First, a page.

Reed Smith Client Alert

This client alert was originally published in Practical Law Arbitration. Reproduced with permission. This client alert is co-written by Reed Smith Pte Ltd and Resource Law LLC who together form the Reed Smith Resource Law Alliance in Singapore. Reed Smith Pte Ltd is licensed to operate as a foreign law practice in Singapore. Where advice on Singapore law is required, we will refer the matter to and work with licensed Singapore law practices where necessary.

In Quanzhou Sanhong Trading Ltd Liability Co Ltd v ADM Asia-Pacific Trading Pte Ltd [2017] SGHC 199, the Singapore High Court considered whether an arbitral tribunal exceeded its jurisdiction if it erred as to the governing law of the contract.

Auteurs: Simon Jones Rachel Loke (Associate, Resource Law LLC)

* Simon Jones is a Partner in Reed Smith's Singapore office. Rachel Loke is an Associate in Resource Law LLC.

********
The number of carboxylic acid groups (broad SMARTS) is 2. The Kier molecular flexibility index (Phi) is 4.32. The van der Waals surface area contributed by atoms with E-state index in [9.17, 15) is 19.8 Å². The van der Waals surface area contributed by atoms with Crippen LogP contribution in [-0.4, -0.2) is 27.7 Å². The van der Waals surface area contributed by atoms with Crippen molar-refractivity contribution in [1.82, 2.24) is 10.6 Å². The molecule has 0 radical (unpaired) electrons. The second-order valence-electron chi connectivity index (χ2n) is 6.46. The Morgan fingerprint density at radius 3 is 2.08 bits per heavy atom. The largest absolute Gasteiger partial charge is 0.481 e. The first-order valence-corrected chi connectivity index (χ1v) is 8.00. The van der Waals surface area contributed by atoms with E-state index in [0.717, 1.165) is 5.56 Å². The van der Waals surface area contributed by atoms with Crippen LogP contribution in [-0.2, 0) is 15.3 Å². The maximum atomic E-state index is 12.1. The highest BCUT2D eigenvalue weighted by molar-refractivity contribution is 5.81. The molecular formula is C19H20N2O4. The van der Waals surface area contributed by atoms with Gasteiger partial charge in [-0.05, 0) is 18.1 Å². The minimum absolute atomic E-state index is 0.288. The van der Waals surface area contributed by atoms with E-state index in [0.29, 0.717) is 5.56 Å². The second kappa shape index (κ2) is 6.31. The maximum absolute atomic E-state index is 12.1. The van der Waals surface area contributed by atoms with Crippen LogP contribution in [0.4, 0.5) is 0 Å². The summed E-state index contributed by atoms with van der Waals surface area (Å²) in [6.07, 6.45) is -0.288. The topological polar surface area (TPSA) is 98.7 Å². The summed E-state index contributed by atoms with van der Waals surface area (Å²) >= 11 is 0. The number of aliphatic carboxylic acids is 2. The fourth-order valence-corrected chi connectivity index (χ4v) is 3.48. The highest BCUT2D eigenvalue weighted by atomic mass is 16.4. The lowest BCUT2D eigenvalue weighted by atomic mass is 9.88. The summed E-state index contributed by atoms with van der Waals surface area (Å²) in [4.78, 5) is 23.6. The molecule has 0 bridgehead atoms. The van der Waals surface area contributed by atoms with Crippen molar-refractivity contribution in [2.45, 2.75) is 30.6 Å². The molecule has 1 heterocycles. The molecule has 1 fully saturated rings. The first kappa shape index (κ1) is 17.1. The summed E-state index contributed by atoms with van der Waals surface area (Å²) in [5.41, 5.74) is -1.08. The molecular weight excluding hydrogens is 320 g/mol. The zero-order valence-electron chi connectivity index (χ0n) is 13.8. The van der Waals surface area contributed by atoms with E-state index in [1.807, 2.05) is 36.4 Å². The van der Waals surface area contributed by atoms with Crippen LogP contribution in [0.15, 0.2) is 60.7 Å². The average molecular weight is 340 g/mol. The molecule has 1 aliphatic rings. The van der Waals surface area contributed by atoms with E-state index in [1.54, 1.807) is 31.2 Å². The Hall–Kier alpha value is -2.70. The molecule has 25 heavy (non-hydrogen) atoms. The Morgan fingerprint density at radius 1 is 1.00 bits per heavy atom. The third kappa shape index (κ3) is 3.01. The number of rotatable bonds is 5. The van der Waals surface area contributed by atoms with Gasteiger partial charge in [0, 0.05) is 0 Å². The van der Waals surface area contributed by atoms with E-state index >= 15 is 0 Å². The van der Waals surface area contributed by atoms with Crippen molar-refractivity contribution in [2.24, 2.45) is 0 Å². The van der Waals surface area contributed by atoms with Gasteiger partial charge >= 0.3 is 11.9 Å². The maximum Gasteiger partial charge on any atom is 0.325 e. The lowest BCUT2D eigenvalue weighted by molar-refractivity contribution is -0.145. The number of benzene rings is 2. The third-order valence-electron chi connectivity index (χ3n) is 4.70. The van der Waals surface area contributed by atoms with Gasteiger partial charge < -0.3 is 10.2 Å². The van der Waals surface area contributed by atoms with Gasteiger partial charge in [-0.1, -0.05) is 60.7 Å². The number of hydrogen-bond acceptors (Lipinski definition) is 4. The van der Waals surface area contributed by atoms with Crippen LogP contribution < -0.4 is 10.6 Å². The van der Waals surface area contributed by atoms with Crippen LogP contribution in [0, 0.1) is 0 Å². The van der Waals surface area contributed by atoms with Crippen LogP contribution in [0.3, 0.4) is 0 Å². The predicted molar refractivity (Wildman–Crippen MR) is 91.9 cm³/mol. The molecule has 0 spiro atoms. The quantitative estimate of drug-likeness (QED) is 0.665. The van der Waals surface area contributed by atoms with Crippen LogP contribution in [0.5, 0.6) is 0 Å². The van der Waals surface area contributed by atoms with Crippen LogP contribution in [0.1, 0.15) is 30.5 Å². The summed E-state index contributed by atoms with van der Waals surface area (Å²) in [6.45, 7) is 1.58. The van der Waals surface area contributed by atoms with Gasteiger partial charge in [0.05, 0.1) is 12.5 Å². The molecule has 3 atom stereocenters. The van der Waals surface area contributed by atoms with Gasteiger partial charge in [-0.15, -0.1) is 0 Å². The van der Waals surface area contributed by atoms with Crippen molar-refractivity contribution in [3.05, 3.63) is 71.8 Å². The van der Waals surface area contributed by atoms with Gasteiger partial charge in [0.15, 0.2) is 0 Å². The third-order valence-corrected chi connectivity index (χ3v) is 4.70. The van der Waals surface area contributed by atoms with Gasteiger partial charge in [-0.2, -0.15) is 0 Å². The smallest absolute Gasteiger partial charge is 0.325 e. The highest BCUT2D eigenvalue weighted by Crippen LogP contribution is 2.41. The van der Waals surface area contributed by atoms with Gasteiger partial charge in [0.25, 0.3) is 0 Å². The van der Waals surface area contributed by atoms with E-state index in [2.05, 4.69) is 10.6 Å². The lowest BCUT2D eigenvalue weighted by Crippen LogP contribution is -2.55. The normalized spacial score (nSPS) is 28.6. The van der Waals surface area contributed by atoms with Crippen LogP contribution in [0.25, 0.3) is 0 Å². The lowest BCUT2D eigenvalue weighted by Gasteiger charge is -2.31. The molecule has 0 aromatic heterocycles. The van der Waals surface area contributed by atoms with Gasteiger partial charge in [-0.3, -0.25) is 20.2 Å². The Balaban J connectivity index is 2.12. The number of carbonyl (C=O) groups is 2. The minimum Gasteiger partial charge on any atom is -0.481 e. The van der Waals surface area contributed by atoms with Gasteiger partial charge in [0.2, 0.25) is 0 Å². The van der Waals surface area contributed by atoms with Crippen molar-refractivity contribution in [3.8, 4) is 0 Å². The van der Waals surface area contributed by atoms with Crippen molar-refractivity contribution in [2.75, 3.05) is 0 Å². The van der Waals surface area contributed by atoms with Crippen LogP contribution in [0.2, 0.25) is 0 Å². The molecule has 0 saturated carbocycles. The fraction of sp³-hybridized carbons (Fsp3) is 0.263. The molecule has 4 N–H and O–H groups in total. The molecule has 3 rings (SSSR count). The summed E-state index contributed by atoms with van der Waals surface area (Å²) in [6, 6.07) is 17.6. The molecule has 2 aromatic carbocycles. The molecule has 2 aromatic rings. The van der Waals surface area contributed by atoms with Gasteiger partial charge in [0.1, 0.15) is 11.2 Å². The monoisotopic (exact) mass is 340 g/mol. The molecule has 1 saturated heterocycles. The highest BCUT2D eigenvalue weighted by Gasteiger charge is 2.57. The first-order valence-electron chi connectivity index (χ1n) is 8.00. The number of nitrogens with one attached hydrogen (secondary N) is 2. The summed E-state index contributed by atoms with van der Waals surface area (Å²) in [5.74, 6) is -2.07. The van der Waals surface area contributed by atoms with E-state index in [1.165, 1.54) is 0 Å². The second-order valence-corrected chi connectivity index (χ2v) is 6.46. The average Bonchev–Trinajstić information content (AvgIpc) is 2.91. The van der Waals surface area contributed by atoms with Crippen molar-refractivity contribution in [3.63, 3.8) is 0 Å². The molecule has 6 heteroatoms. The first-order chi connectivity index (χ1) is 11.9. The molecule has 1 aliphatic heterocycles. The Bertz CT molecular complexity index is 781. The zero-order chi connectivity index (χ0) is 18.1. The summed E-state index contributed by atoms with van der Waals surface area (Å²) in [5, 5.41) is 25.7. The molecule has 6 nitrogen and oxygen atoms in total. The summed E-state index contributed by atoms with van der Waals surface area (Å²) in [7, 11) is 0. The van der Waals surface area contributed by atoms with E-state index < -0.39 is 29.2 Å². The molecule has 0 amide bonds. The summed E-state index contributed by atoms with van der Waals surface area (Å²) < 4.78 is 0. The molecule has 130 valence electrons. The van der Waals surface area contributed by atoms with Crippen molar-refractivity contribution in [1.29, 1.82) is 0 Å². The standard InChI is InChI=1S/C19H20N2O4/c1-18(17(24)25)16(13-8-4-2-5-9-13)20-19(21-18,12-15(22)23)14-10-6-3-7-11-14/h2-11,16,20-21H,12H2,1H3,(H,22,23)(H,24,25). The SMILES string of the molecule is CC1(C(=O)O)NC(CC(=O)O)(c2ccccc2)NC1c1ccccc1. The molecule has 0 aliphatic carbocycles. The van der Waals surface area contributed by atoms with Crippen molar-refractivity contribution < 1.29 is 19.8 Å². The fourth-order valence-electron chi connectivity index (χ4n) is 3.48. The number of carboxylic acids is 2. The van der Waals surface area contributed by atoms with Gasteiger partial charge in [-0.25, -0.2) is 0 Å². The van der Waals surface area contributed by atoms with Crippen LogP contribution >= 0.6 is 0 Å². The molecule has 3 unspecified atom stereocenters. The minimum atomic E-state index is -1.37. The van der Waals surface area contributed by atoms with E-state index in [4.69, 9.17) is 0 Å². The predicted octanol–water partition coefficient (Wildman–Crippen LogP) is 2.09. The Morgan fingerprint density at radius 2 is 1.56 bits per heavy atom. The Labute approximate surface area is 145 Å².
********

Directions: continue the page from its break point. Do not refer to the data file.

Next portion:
Speedread

In an appeal against a decision dismissing an application to set aside an order granting leave to enforce an arbitral award, the Singapore High Court has reiterated the position that if an issue is firmly within the scope of submission to arbitration, it cannot be taken outside of that scope simply because the arbitral tribunal came to a wrong, or even manifestly wrong, conclusion on it. The court was of the view that the above applies with equal force where the issue in question is that of the governing law of a contract, stating that there was no reason why an issue as to governing law should be treated differently from other issues submitted to arbitration.

In this case, a China International Economic and Trade Arbitration Commission (CIETAC) tribunal had found that two systems of law applied to the contract between the parties although the main contract sought to incorporate a Grain and Feed Trade Association (GAFTA) standard terms which provide for English law as the governing law.

This decision clearly illustrates the Singapore courts' prevailing attitude of minimal curial intervention in relation to arbitration. As is evident from the court's reasoning, the Singapore courts will only intervene when a statutorily prescribed ground for refusal of enforcement is clearly established. (Quanzhou Sanhong Trading Ltd Liability Co Ltd v ADM Asia-Pacific Trading Pte Ltd [2017] SGHC 199.)